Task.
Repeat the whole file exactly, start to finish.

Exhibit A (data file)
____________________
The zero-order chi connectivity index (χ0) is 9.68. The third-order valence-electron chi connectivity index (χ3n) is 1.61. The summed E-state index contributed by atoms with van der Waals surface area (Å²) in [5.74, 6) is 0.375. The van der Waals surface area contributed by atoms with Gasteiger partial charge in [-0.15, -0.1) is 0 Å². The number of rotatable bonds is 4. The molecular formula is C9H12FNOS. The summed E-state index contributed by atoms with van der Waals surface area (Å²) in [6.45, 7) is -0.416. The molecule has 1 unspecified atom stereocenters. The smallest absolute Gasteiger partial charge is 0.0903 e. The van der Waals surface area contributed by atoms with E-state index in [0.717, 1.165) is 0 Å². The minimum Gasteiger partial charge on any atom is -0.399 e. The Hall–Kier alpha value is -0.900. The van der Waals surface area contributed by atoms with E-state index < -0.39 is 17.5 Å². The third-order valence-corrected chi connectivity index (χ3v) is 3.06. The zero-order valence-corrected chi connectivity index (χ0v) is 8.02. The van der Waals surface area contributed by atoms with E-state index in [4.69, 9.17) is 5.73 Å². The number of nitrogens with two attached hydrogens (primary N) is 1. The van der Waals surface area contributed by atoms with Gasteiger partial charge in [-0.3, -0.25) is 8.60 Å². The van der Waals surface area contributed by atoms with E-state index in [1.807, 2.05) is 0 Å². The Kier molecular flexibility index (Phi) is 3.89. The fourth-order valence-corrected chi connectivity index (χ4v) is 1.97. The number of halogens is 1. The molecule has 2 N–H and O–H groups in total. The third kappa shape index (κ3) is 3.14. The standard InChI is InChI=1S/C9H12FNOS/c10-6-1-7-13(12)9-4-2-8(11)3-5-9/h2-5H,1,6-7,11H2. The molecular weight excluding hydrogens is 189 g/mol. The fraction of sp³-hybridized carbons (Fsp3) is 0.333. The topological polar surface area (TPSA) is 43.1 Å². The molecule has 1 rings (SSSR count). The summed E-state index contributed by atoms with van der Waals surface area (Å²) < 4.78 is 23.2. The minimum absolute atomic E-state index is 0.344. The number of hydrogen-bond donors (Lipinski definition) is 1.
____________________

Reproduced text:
The zero-order chi connectivity index (χ0) is 9.68. The third-order valence-electron chi connectivity index (χ3n) is 1.61. The summed E-state index contributed by atoms with van der Waals surface area (Å²) in [5.74, 6) is 0.375. The van der Waals surface area contributed by atoms with Gasteiger partial charge in [-0.15, -0.1) is 0 Å². The number of rotatable bonds is 4. The molecular formula is C9H12FNOS. The summed E-state index contributed by atoms with van der Waals surface area (Å²) in [6.45, 7) is -0.416. The molecule has 1 unspecified atom stereocenters. The smallest absolute Gasteiger partial charge is 0.0903 e. The van der Waals surface area contributed by atoms with E-state index in [0.717, 1.165) is 0 Å². The minimum Gasteiger partial charge on any atom is -0.399 e. The Hall–Kier alpha value is -0.900. The van der Waals surface area contributed by atoms with E-state index < -0.39 is 17.5 Å². The third-order valence-corrected chi connectivity index (χ3v) is 3.06. The zero-order valence-corrected chi connectivity index (χ0v) is 8.02. The van der Waals surface area contributed by atoms with E-state index in [4.69, 9.17) is 5.73 Å². The number of nitrogens with two attached hydrogens (primary N) is 1. The van der Waals surface area contributed by atoms with Gasteiger partial charge in [-0.3, -0.25) is 8.60 Å². The van der Waals surface area contributed by atoms with E-state index in [1.807, 2.05) is 0 Å². The Kier molecular flexibility index (Phi) is 3.89. The fourth-order valence-corrected chi connectivity index (χ4v) is 1.97. The number of halogens is 1. The molecule has 2 N–H and O–H groups in total. The third kappa shape index (κ3) is 3.14. The standard InChI is InChI=1S/C9H12FNOS/c10-6-1-7-13(12)9-4-2-8(11)3-5-9/h2-5H,1,6-7,11H2. The molecular weight excluding hydrogens is 189 g/mol. The fraction of sp³-hybridized carbons (Fsp3) is 0.333. The topological polar surface area (TPSA) is 43.1 Å². The molecule has 1 rings (SSSR count). The summed E-state index contributed by atoms with van der Waals surface area (Å²) < 4.78 is 23.2. The minimum absolute atomic E-state index is 0.344. The number of hydrogen-bond donors (Lipinski definition) is 1.